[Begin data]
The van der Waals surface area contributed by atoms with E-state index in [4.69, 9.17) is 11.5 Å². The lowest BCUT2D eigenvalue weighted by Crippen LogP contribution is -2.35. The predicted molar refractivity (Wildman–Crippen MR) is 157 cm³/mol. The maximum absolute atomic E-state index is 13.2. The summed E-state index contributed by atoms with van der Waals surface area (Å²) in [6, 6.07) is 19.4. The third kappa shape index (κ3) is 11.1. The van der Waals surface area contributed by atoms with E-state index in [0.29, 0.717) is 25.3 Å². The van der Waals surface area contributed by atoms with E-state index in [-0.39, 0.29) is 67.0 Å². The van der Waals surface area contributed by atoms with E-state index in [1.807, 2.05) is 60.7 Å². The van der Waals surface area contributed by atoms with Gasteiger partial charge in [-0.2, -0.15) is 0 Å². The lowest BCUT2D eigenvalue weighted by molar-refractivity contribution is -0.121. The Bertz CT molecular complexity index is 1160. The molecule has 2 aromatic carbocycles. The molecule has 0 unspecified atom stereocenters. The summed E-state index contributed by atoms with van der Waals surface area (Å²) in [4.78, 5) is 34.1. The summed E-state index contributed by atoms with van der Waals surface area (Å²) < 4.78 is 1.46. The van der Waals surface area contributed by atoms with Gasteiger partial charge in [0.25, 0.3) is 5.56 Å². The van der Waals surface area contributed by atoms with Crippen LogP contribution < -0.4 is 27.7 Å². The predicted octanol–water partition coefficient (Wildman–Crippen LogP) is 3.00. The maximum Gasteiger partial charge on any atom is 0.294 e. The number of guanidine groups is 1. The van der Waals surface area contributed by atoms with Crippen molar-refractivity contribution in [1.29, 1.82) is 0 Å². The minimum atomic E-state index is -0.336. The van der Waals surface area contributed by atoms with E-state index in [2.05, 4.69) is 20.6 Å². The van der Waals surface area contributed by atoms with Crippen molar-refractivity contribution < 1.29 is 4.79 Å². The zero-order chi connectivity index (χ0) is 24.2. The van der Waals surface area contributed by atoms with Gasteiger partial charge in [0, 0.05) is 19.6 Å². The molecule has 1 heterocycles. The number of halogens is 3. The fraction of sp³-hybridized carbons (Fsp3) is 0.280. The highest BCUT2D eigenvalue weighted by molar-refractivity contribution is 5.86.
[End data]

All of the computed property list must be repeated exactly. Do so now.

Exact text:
The van der Waals surface area contributed by atoms with E-state index in [4.69, 9.17) is 11.5 Å². The lowest BCUT2D eigenvalue weighted by Crippen LogP contribution is -2.35. The predicted molar refractivity (Wildman–Crippen MR) is 157 cm³/mol. The maximum absolute atomic E-state index is 13.2. The summed E-state index contributed by atoms with van der Waals surface area (Å²) in [6, 6.07) is 19.4. The third kappa shape index (κ3) is 11.1. The van der Waals surface area contributed by atoms with E-state index in [0.29, 0.717) is 25.3 Å². The van der Waals surface area contributed by atoms with E-state index in [-0.39, 0.29) is 67.0 Å². The van der Waals surface area contributed by atoms with E-state index in [1.807, 2.05) is 60.7 Å². The van der Waals surface area contributed by atoms with Gasteiger partial charge in [-0.2, -0.15) is 0 Å². The lowest BCUT2D eigenvalue weighted by molar-refractivity contribution is -0.121. The Bertz CT molecular complexity index is 1160. The molecule has 2 aromatic carbocycles. The molecule has 0 unspecified atom stereocenters. The summed E-state index contributed by atoms with van der Waals surface area (Å²) in [4.78, 5) is 34.1. The summed E-state index contributed by atoms with van der Waals surface area (Å²) < 4.78 is 1.46. The van der Waals surface area contributed by atoms with Gasteiger partial charge in [0.25, 0.3) is 5.56 Å². The van der Waals surface area contributed by atoms with Crippen LogP contribution < -0.4 is 27.7 Å². The predicted octanol–water partition coefficient (Wildman–Crippen LogP) is 3.00. The maximum Gasteiger partial charge on any atom is 0.294 e. The number of guanidine groups is 1. The van der Waals surface area contributed by atoms with Crippen molar-refractivity contribution in [1.29, 1.82) is 0 Å². The minimum atomic E-state index is -0.336. The van der Waals surface area contributed by atoms with E-state index in [2.05, 4.69) is 20.6 Å². The van der Waals surface area contributed by atoms with Crippen molar-refractivity contribution < 1.29 is 4.79 Å². The zero-order chi connectivity index (χ0) is 24.2. The van der Waals surface area contributed by atoms with Gasteiger partial charge in [0, 0.05) is 19.6 Å². The molecule has 1 heterocycles. The number of halogens is 3. The fraction of sp³-hybridized carbons (Fsp3) is 0.280. The highest BCUT2D eigenvalue weighted by molar-refractivity contribution is 5.86.